Transcript of September 5, 2014 audio recording by Marielena Montesino de Stuart
TOPIC: The crisis in Ukraine and the NATO Summit
Good evening dear friends, in the United States and around the world. This is Marielena Montesino de Stuart speaking to you on Friday September 5, 2014.
The beautiful green sloping hills of a golf resort in southern Wales served as a backdrop for the NATO Summit, yesterday and today, where sixty world leaders met, in order to discuss the chaos that has unfolded in the Middle East and Ukraine. This meeting included NATO allies and partners.
NATO is the world’s most powerful military alliance– and during the last 10 years it has focused mostly on the war in Afghanistan. Now it has to also focus on other countries, including Iraq, Syria and Ukraine. Without question, Ukraine was the main topic of discussion during the first day of this summit.
Ukrainian President, Petro Poroshenko, did not show much enthusiasm at the NATO summit when he spoke about the “peace” initiative. I do not believe this peace will last.
Indeed, there is not much to be enthusiastic about, considering that Vladimir Putin is calling the shots—having told José Manuel Barroso, the President of the European Commission, “if I want, I can take Kiev in two weeks.” I would have liked to see Barroso’s face upon hearing this threat.
After nearly six months and over 2,600 dead, a 12-point agreement was signed in Minsk this afternoon, by leaders of the separatist movement, Ukrainian government representatives and OSCE delegates. President Poroschenko announced from the NATO summit that the separatists must be closely watched by OSCE– which is the Organization for Security and Co-operation in Europe. The OSCE is based in Vienna.
This is the same OSCE that tried to send electoral observers to Texas before the U.S. Presidential election, in November 2012. The Attorney General of Texas, Greg Abbott, reacted by threatening to arrest OSCE officials if they attempted to enter the electoral premises, which is in violation of Texas law. In response, the U.S. State Department argued that the OSCE observers enjoy immunity privileges.
But Abbott responded that the OSCE had compromised its objective by meeting with voter-suppression watchdog groups like Project Vote. “Project Vote,” wrote Abbott, “is closely affiliated with ACORN, which collapsed in disgrace, after its role in a widespread voter-registration fraud scheme was uncovered.”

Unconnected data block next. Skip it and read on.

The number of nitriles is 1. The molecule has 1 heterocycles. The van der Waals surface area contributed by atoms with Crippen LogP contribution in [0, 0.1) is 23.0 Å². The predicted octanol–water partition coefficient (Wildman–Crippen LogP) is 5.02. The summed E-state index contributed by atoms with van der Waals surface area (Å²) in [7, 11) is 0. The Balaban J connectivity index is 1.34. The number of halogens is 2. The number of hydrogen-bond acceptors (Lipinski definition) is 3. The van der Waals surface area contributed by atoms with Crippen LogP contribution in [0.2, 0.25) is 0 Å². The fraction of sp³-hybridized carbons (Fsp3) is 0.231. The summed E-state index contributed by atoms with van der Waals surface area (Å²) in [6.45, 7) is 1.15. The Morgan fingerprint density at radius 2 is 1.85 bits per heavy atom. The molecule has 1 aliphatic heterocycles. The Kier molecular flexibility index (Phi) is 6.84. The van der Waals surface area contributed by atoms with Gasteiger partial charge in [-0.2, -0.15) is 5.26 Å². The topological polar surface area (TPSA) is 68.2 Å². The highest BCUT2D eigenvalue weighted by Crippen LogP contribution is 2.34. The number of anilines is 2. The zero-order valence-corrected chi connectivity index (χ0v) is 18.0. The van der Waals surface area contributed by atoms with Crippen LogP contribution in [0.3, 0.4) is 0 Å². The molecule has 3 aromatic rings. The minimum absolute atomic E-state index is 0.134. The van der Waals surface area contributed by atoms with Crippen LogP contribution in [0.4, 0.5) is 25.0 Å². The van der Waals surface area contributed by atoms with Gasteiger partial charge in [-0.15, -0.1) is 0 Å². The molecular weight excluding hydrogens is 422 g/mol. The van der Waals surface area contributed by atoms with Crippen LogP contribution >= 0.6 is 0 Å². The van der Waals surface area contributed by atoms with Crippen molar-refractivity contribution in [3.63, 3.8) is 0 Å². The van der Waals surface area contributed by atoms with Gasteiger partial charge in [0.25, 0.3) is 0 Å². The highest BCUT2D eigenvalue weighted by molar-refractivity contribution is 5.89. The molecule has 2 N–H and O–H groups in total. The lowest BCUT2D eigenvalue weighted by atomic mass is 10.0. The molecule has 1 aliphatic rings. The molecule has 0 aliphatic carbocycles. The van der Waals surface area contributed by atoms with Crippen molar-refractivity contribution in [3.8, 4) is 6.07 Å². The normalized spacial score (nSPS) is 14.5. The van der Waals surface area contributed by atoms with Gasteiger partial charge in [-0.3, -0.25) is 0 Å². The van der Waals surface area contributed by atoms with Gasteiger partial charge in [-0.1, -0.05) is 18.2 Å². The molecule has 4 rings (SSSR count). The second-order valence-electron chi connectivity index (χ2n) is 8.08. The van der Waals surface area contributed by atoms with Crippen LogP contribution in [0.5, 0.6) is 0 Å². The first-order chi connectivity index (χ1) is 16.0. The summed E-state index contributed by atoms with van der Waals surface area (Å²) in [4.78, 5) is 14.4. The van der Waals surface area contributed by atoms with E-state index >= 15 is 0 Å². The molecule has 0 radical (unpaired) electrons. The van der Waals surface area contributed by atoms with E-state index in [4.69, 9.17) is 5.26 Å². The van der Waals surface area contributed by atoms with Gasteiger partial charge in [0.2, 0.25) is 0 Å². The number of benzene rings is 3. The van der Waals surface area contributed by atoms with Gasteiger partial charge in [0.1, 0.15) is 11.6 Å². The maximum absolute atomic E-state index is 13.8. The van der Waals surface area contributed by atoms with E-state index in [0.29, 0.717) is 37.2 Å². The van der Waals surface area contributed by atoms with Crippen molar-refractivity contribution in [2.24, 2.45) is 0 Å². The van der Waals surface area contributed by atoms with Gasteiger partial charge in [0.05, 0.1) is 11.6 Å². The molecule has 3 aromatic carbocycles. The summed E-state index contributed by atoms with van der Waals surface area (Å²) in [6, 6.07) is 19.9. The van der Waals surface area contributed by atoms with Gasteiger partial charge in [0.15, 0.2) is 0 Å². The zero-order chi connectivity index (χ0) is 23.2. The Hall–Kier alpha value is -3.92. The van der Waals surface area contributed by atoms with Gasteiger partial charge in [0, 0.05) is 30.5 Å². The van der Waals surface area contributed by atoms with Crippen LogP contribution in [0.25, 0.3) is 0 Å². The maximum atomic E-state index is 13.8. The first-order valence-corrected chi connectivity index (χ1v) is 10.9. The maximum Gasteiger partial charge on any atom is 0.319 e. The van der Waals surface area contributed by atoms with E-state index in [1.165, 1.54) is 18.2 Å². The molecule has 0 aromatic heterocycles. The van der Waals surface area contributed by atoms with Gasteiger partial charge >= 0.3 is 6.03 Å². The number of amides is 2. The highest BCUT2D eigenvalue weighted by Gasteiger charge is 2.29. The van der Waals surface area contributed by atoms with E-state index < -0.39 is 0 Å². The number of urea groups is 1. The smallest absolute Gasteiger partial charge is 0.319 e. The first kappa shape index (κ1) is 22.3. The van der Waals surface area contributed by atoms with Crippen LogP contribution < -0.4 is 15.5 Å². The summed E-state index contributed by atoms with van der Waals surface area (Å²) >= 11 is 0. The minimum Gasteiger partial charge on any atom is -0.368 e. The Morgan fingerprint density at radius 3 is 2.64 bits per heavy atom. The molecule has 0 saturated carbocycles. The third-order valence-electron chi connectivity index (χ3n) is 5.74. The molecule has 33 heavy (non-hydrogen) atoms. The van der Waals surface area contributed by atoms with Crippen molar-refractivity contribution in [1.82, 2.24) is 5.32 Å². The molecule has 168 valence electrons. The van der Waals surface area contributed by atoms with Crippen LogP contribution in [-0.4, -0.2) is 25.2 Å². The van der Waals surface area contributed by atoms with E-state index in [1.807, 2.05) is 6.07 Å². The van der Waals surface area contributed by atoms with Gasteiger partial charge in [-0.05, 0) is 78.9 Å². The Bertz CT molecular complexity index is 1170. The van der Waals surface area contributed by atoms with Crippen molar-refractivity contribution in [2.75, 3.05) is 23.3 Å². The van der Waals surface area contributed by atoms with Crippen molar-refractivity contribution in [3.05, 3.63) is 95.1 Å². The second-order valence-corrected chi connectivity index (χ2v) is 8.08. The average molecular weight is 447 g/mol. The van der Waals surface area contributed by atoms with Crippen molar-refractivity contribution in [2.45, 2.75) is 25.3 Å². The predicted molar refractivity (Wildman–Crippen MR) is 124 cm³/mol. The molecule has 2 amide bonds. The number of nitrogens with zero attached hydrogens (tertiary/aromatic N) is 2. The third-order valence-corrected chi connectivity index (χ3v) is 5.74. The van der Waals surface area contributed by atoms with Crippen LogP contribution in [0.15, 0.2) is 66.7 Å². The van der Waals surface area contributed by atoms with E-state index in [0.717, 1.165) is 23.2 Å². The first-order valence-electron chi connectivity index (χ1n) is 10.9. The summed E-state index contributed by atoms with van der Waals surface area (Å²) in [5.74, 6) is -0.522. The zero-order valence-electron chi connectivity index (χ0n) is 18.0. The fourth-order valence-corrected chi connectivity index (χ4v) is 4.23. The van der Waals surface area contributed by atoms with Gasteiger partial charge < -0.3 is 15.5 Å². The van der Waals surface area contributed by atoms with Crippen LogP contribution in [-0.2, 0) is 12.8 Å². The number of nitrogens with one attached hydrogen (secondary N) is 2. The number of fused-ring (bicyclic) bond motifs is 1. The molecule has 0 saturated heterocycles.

Do you get the picture, dear friends?
Ukraine has entered a dead end road, having to choose between European Union socialists and a former KGB thug—while seeking the protection of “progressive” groups like the OSCE. This is why I wrote the article titled Ukraine in the Key of G —which I urge you to read—if you haven’t already.
Meanwhile, Russia continues to warn Ukraine that it better not join NATO. Not to worry. As I discussed in my article titled Russia Decides Ukraine’s Future, it is not beneficial for the United States’ geopolitical interests to include Ukraine in the NATO alliance at this point. And Ukraine is being very accommodating to Moscow. Poroschenko expressed that he would take “significant steps, including decentralization of power, which guarantee economic freedoms and the rights to use any languages on this territory.”
Truce or no truce, the fact is that separatists now control large areas, which are economically important for Ukraine.
As I said before, I doubt that this truce will hold, since today’s agreement still does not solve the key issue of Ukraine’s choice of an economic and political path. If Ukraine chooses the European Union, Putin will continue to show his unhappiness, because to him this means that Ukraine would be one step closer to joining NATO
So what do we make of all this?
Well, NATO’s Secretary General [Anders Fogh Rasmussen] said, “Should you even think of attacking one ally you will be facing the whole alliance.” This must refer to the rapid response group that is committed to the region.
These words sound good, but Putin will not be happy unless he is the guy in charge of the neighborhood, which leaves the region in a constant state of fear—best expressed this week by the President of Georgia: “We are always worried and concerned about Russia being unhappy…”
Someone has to say the truth… (please share it).
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